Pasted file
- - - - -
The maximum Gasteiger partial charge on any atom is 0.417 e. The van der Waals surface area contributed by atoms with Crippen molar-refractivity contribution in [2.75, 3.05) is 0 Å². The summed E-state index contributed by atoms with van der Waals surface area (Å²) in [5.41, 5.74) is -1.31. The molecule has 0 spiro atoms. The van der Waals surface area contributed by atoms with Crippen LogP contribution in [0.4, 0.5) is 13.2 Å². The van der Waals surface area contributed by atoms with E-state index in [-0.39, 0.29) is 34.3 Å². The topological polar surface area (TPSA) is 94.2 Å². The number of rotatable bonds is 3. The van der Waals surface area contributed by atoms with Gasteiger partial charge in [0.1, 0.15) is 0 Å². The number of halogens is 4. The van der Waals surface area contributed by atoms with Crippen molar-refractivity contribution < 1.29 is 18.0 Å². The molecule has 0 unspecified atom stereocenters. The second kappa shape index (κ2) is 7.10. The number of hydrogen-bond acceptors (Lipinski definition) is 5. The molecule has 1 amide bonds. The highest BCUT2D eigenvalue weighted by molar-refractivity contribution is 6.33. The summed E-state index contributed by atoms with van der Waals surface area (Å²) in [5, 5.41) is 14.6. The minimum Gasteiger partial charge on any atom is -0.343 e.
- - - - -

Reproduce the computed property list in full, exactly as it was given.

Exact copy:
The maximum Gasteiger partial charge on any atom is 0.417 e. The van der Waals surface area contributed by atoms with Crippen molar-refractivity contribution in [2.75, 3.05) is 0 Å². The summed E-state index contributed by atoms with van der Waals surface area (Å²) in [5.41, 5.74) is -1.31. The molecule has 0 spiro atoms. The van der Waals surface area contributed by atoms with Crippen LogP contribution in [0.4, 0.5) is 13.2 Å². The van der Waals surface area contributed by atoms with E-state index in [-0.39, 0.29) is 34.3 Å². The topological polar surface area (TPSA) is 94.2 Å². The number of rotatable bonds is 3. The van der Waals surface area contributed by atoms with Gasteiger partial charge in [0.1, 0.15) is 0 Å². The number of halogens is 4. The van der Waals surface area contributed by atoms with Crippen molar-refractivity contribution < 1.29 is 18.0 Å². The molecule has 0 unspecified atom stereocenters. The second kappa shape index (κ2) is 7.10. The number of hydrogen-bond acceptors (Lipinski definition) is 5. The molecule has 1 amide bonds. The highest BCUT2D eigenvalue weighted by molar-refractivity contribution is 6.33. The summed E-state index contributed by atoms with van der Waals surface area (Å²) in [5, 5.41) is 14.6. The minimum Gasteiger partial charge on any atom is -0.343 e.